INDIA: Conflict induced displacement must end

The 30 July 2013 announcement of the Congress Working Committee decision to create a separate Telangana state within the Union of India spurred other statehood demands. In Assam, ethnic groups like the Bodos, Karbis, Dimasas, and Koch Rajbonshis – which have all been fighting for separate states for themselves – unleashed serial agitations and economic blockades to intensify their demands. This fuelled prevailing friction along ethnic lines; tension turned into violence and the result has been large-scale displacement.

December 2013 witnessed another episode in the history of displacement in Assam. More than 3,000 people, a majority belonging to the Rengma Naga tribe, a minority in Karbi Anglong district, have been displaced. Violent conflict between two insurgent groups and a statehood demand are reasons behind this forced displacement.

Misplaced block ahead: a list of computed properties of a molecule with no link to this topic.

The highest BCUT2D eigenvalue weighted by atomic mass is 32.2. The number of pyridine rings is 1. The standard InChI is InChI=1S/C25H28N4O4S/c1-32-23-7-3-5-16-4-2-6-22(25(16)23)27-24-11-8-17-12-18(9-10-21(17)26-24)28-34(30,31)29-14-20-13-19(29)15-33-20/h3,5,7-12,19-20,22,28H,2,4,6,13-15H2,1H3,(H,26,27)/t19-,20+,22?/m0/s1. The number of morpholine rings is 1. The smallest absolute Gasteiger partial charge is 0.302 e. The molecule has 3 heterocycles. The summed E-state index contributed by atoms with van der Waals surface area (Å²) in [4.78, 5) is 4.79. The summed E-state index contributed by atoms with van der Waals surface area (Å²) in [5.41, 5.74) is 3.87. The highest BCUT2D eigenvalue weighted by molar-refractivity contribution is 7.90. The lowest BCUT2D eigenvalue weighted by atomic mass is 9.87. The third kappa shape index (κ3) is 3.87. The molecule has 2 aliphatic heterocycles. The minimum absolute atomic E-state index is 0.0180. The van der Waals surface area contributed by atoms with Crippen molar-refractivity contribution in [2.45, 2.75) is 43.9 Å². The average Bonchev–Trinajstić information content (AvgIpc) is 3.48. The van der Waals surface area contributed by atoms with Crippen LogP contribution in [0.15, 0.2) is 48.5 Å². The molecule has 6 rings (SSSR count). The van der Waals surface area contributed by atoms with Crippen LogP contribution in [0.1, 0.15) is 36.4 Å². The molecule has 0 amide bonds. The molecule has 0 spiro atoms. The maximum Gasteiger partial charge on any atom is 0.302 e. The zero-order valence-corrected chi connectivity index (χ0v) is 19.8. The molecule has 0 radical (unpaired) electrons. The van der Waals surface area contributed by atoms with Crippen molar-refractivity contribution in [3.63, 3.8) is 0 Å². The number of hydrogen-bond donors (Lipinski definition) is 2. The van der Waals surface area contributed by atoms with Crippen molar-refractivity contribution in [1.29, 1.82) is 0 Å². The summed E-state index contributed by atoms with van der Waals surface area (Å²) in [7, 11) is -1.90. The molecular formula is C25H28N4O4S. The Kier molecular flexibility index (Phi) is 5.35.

A series of incidents in Karbi Anglong district, beginning in June 2013, preceded this forced movement. According to AHRC’s sources, on 9 June 2013, members of Karbi People’s Liberation Tiger (KPLT), a militant organisation, issued a notice to Rengma Nagas to leave the district within a month or face dire consequences. The Rengma Nagas were also asked to surrender cadres of the Naga Rengma Hills Protection Force (NRHPF), an armed group believed to be formed in December 2012 to “protect” the Rengma Naga community.